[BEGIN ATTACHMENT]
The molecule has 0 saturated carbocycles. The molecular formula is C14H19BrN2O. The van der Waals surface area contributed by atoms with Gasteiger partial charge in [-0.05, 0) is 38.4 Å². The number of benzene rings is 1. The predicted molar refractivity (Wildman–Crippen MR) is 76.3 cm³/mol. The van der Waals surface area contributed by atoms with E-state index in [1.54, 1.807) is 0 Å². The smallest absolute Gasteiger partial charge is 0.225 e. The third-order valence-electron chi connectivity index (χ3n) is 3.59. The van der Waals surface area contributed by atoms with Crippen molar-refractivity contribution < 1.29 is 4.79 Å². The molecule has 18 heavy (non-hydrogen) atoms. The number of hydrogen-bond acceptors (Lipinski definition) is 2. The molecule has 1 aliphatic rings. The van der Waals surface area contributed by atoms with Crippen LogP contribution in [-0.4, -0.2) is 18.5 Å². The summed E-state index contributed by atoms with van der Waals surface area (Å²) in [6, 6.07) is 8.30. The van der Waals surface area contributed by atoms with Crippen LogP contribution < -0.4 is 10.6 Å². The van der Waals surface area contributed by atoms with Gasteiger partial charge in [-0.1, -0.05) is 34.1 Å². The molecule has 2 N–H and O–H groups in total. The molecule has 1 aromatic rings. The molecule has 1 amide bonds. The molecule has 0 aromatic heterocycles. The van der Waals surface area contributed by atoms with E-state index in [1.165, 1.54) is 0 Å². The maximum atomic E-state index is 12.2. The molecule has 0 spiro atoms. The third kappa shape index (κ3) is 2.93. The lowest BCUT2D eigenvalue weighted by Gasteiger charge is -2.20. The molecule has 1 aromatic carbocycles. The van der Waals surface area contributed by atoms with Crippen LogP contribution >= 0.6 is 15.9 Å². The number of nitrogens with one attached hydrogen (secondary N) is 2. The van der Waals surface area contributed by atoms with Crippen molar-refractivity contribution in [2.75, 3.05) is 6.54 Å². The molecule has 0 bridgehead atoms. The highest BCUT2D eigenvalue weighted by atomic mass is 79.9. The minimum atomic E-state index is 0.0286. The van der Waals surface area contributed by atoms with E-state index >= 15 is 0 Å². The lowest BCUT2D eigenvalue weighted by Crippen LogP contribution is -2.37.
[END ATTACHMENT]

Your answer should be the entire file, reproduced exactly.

The molecule has 0 saturated carbocycles. The molecular formula is C14H19BrN2O. The van der Waals surface area contributed by atoms with Gasteiger partial charge in [-0.05, 0) is 38.4 Å². The number of benzene rings is 1. The predicted molar refractivity (Wildman–Crippen MR) is 76.3 cm³/mol. The van der Waals surface area contributed by atoms with E-state index in [1.54, 1.807) is 0 Å². The smallest absolute Gasteiger partial charge is 0.225 e. The third-order valence-electron chi connectivity index (χ3n) is 3.59. The van der Waals surface area contributed by atoms with Crippen molar-refractivity contribution < 1.29 is 4.79 Å². The molecule has 18 heavy (non-hydrogen) atoms. The number of hydrogen-bond acceptors (Lipinski definition) is 2. The molecule has 1 aliphatic rings. The van der Waals surface area contributed by atoms with Crippen LogP contribution in [-0.4, -0.2) is 18.5 Å². The summed E-state index contributed by atoms with van der Waals surface area (Å²) in [6, 6.07) is 8.30. The van der Waals surface area contributed by atoms with Crippen LogP contribution < -0.4 is 10.6 Å². The van der Waals surface area contributed by atoms with Gasteiger partial charge in [-0.1, -0.05) is 34.1 Å². The molecule has 2 N–H and O–H groups in total. The molecule has 1 aromatic rings. The molecule has 1 amide bonds. The molecule has 0 aromatic heterocycles. The van der Waals surface area contributed by atoms with E-state index in [1.165, 1.54) is 0 Å². The maximum atomic E-state index is 12.2. The molecule has 0 spiro atoms. The third kappa shape index (κ3) is 2.93. The lowest BCUT2D eigenvalue weighted by Gasteiger charge is -2.20. The molecule has 1 aromatic carbocycles. The van der Waals surface area contributed by atoms with Crippen LogP contribution >= 0.6 is 15.9 Å². The number of nitrogens with one attached hydrogen (secondary N) is 2. The van der Waals surface area contributed by atoms with Crippen molar-refractivity contribution in [2.75, 3.05) is 6.54 Å². The molecule has 0 bridgehead atoms. The highest BCUT2D eigenvalue weighted by atomic mass is 79.9. The minimum atomic E-state index is 0.0286. The van der Waals surface area contributed by atoms with E-state index >= 15 is 0 Å². The lowest BCUT2D eigenvalue weighted by Crippen LogP contribution is -2.37.